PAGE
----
2. Presentation outline Background How the model works Model output Summary, limitations & next steps Background Generally, healthcare resource allocation is a process used to determine how to distribute resources among programs, populations or regions from a limited budget. The way health funds are allocated has an important influence on health outcomes.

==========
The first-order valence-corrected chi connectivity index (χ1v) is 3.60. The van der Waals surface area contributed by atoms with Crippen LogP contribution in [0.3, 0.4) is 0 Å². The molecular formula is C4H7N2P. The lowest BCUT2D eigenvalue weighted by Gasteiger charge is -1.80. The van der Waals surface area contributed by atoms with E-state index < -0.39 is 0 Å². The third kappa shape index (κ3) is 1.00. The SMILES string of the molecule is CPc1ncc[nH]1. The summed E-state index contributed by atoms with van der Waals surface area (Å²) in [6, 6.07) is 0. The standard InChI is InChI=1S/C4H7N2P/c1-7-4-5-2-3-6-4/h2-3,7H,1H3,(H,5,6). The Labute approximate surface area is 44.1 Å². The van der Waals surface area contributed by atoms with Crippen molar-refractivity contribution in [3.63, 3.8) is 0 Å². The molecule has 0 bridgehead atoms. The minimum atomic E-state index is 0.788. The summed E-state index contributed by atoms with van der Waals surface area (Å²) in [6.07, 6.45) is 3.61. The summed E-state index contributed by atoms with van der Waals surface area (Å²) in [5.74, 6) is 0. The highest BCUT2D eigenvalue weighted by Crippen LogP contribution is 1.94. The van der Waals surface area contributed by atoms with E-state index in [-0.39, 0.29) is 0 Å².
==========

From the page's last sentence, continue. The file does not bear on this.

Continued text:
3. Background CDC’s Division of HIV/AIDS Prevention (DHAP) has total budget of approximately $650 Million. approximately $325 Million funds health departments and community based organizations for core HIV testing and prevention programs domestically. We continue to face considerable challenges. The overall number of new HIV infections per year has not declined for more than a decade. HIV resources are not unlimited. The resource allocation model evaluates how to allocate HIV prevention funds to further reduce new HIV infections given a budget of $325 Million. Modeling vs. the real world Models are a convenient representation of the real world. Models can help us project epidemic outcomes, better understand causal relationships and identify areas where prevention programs can have the most impact. Translation of model outcomes into the real word is difficult because models are a simplified representation of a complex reality. Some simplifying assumptions of the resource allocation model: Population subgroups are reachable and can be perfectly targeted. All other funding, including that from state and local government and the private sector, remains constant. Administrative costs of disbursing funds at multiple levels not considered.